2. SQL Azure (Cloud)
    With SQL Server 2014 available on Azure, you can prioritize cost savings and minimal administration.There are currently two options for hosting: SQL Server workloads in the cloud through Azure SQL Database (Software-as-a-Service/ SaaS) or SQL Server on Azure Virtual Machines (Infrastructure as a Service/ IaaS).  We can walk you through which options make the most sense for you.  
  1. Hybrid Approach: On-Premise Server + Cloud
    Microsoft has added several hybrid cloud options to SQL Server 2014 that is showing real value, even for those who continue to run on premise. The hybrid cloud options don’t require you to move your entire SQL Server databases to the cloud. Instead, you can extend to on premise SQL Server instances to the cloud where it makes sense for your business. With enhancements to SQL Server 2014’s Backup, AlwaysOn Replicas, and SQL Server Data Files, these hybrid options can cover all the bases of a complete and secure SQL Server setup. 

  2. Disaster Recovery As A Service – DRAAS
    Allows on premise database to sync out to the cloud for backup and disaster recovery. This can be the best of both world while it allows for fast on LAN speeds and full operation ability in the cloud.  


What is the best path for you?

Utilizing Microsoft-based funding, Interlink is currently offering a detailed SQL Modernization Assessment along with a Proof of Concept for SQL Server 2014 and SQL AzureThrough both the assessment and POC, our team can help you determine the right approach, technologies and tools for data platform modernization for SQL Server 2014 and/or SQL Azure Database. The scope, activities, and deliverables for each will vary based on your unique objectives, ultimately tailoring the right fit for your organization the first time.

SQL Assessment

Matt Scherocman

Office 365 - Pros and Cons of a Consolidated Tenant with Global User Dispersion

Office 365 Pros Cons Consolidated Tenant Global User Dispersion

A single Office 365 tenant may not be sufficient for some organizations. In certain cases, a company may need to provision mailboxes or manage end users in more than one tenant.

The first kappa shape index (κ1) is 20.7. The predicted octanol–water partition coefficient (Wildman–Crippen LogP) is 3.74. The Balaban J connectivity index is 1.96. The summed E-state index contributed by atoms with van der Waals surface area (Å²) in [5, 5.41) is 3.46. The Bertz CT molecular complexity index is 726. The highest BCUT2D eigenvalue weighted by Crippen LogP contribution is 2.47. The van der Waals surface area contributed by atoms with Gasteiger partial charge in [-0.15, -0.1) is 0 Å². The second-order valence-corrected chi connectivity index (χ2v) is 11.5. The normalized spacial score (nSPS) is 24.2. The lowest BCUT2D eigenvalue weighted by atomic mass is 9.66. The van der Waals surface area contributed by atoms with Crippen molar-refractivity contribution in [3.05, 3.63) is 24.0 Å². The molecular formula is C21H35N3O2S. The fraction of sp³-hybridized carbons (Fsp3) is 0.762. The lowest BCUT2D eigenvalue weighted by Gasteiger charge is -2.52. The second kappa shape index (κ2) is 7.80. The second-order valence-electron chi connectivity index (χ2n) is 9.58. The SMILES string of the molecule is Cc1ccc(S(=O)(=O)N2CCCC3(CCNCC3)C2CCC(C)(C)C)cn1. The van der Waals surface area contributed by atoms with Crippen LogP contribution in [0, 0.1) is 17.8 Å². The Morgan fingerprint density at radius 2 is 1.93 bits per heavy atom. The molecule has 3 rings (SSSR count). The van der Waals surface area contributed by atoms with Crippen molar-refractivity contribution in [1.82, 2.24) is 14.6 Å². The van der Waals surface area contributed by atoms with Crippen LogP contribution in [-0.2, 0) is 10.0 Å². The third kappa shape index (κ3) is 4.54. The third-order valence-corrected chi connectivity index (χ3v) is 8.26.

Below is a detailed breakdown and summary of a single global Office 365 tenant versus multiple tenants. This assumes that there are two or more agreements in place.

As it exists today, a single Enterprise Agreement cannot have licenses allocated to multiple tenants without an exemption and Microsoft intervention to allow it. However, agreements made underneath that entity, such as a second Enterprise Agreement for a sub-company in another country or division of the organization can have its own tenant.

Single Global Tenant

The Pros

  • Single name space support.
    Example: is shared across the organization and everyone needs it as the primary email address. In this scenario, there is no way to provide a unified email address alias without all users existing in the same tenant.
  • Single point of control and management - The proper implementation of Role Based Access Control allows for flexible controls to be put in place to manage licensing, users, and services such as Exchange.
  • Branding controls for portal pages and SharePoint sites is unified.
  • Tenant location is nearest to the primary company listed as the contact location for Office 365. In some cases this is beneficial where the largest set of users exist in a specific office. Retail would commonly see this as a benefit, for example, where the corporate office contains most of the information workers.
  • Perfect solution when a single directory for the entire company is leveraged for user, group, and device management.

The Cons